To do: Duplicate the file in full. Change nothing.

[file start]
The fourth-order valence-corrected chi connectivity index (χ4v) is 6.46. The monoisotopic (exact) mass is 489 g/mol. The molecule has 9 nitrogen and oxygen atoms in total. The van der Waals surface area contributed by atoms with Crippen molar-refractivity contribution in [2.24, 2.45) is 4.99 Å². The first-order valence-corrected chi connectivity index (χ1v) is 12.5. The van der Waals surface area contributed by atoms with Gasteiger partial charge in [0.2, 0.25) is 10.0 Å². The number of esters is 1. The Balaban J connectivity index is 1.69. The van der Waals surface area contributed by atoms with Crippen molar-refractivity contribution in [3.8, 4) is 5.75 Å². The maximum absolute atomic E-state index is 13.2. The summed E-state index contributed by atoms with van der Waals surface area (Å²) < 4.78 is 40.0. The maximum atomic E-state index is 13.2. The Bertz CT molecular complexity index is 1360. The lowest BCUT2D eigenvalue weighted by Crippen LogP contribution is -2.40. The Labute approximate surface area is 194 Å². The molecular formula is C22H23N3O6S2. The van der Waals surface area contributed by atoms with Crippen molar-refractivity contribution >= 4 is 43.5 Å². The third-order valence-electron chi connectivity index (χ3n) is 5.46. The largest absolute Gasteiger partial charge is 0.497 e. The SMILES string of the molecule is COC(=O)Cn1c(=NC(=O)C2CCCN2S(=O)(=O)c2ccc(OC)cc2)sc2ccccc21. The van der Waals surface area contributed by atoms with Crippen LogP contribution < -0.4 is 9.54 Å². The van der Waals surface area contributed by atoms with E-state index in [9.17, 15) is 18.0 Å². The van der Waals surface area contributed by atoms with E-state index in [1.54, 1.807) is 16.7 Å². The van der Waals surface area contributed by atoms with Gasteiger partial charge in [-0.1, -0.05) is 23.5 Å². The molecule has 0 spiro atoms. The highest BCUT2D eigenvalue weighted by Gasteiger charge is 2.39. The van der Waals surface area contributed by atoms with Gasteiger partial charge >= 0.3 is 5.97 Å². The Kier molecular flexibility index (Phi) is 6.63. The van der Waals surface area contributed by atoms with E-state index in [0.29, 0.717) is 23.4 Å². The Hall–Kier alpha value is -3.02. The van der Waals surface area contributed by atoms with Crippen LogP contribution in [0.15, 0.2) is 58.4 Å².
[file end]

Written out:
The fourth-order valence-corrected chi connectivity index (χ4v) is 6.46. The monoisotopic (exact) mass is 489 g/mol. The molecule has 9 nitrogen and oxygen atoms in total. The van der Waals surface area contributed by atoms with Crippen molar-refractivity contribution in [2.24, 2.45) is 4.99 Å². The first-order valence-corrected chi connectivity index (χ1v) is 12.5. The van der Waals surface area contributed by atoms with Gasteiger partial charge in [0.2, 0.25) is 10.0 Å². The number of esters is 1. The Balaban J connectivity index is 1.69. The van der Waals surface area contributed by atoms with Crippen molar-refractivity contribution in [3.8, 4) is 5.75 Å². The maximum absolute atomic E-state index is 13.2. The summed E-state index contributed by atoms with van der Waals surface area (Å²) < 4.78 is 40.0. The maximum atomic E-state index is 13.2. The Bertz CT molecular complexity index is 1360. The lowest BCUT2D eigenvalue weighted by Crippen LogP contribution is -2.40. The Labute approximate surface area is 194 Å². The molecular formula is C22H23N3O6S2. The van der Waals surface area contributed by atoms with Crippen molar-refractivity contribution >= 4 is 43.5 Å². The third-order valence-electron chi connectivity index (χ3n) is 5.46. The largest absolute Gasteiger partial charge is 0.497 e. The SMILES string of the molecule is COC(=O)Cn1c(=NC(=O)C2CCCN2S(=O)(=O)c2ccc(OC)cc2)sc2ccccc21. The van der Waals surface area contributed by atoms with Crippen LogP contribution < -0.4 is 9.54 Å². The van der Waals surface area contributed by atoms with E-state index in [9.17, 15) is 18.0 Å². The van der Waals surface area contributed by atoms with E-state index in [1.54, 1.807) is 16.7 Å². The van der Waals surface area contributed by atoms with Gasteiger partial charge in [-0.1, -0.05) is 23.5 Å². The molecule has 0 spiro atoms. The highest BCUT2D eigenvalue weighted by Gasteiger charge is 2.39. The van der Waals surface area contributed by atoms with Gasteiger partial charge >= 0.3 is 5.97 Å². The Kier molecular flexibility index (Phi) is 6.63. The van der Waals surface area contributed by atoms with E-state index in [0.29, 0.717) is 23.4 Å². The Hall–Kier alpha value is -3.02. The van der Waals surface area contributed by atoms with Crippen LogP contribution in [0.15, 0.2) is 58.4 Å².